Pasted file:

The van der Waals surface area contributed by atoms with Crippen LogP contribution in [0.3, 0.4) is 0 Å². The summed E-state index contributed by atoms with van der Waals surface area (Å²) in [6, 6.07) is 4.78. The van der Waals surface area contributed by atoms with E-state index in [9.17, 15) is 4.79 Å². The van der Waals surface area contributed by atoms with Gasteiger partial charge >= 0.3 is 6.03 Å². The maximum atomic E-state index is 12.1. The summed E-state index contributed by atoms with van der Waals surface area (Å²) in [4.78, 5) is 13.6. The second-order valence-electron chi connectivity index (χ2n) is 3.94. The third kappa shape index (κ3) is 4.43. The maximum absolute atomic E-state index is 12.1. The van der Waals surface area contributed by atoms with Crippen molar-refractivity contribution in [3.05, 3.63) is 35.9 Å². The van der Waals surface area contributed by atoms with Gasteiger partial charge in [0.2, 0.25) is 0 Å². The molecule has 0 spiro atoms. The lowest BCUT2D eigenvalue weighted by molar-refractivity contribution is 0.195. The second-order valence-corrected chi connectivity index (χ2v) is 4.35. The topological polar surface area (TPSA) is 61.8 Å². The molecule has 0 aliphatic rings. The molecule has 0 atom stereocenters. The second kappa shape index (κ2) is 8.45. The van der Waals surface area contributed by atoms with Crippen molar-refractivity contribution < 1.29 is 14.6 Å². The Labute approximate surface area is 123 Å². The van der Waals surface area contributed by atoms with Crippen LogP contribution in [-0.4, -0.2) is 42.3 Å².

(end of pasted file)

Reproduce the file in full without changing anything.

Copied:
The van der Waals surface area contributed by atoms with Crippen LogP contribution in [0.3, 0.4) is 0 Å². The summed E-state index contributed by atoms with van der Waals surface area (Å²) in [6, 6.07) is 4.78. The van der Waals surface area contributed by atoms with E-state index in [9.17, 15) is 4.79 Å². The van der Waals surface area contributed by atoms with Gasteiger partial charge >= 0.3 is 6.03 Å². The maximum atomic E-state index is 12.1. The summed E-state index contributed by atoms with van der Waals surface area (Å²) in [4.78, 5) is 13.6. The second-order valence-electron chi connectivity index (χ2n) is 3.94. The third kappa shape index (κ3) is 4.43. The maximum absolute atomic E-state index is 12.1. The van der Waals surface area contributed by atoms with Crippen molar-refractivity contribution in [3.05, 3.63) is 35.9 Å². The van der Waals surface area contributed by atoms with Gasteiger partial charge in [0.2, 0.25) is 0 Å². The molecule has 0 spiro atoms. The lowest BCUT2D eigenvalue weighted by molar-refractivity contribution is 0.195. The second-order valence-corrected chi connectivity index (χ2v) is 4.35. The topological polar surface area (TPSA) is 61.8 Å². The molecule has 0 aliphatic rings. The molecule has 0 atom stereocenters. The second kappa shape index (κ2) is 8.45. The van der Waals surface area contributed by atoms with Crippen molar-refractivity contribution < 1.29 is 14.6 Å². The Labute approximate surface area is 123 Å². The van der Waals surface area contributed by atoms with Crippen LogP contribution in [-0.4, -0.2) is 42.3 Å².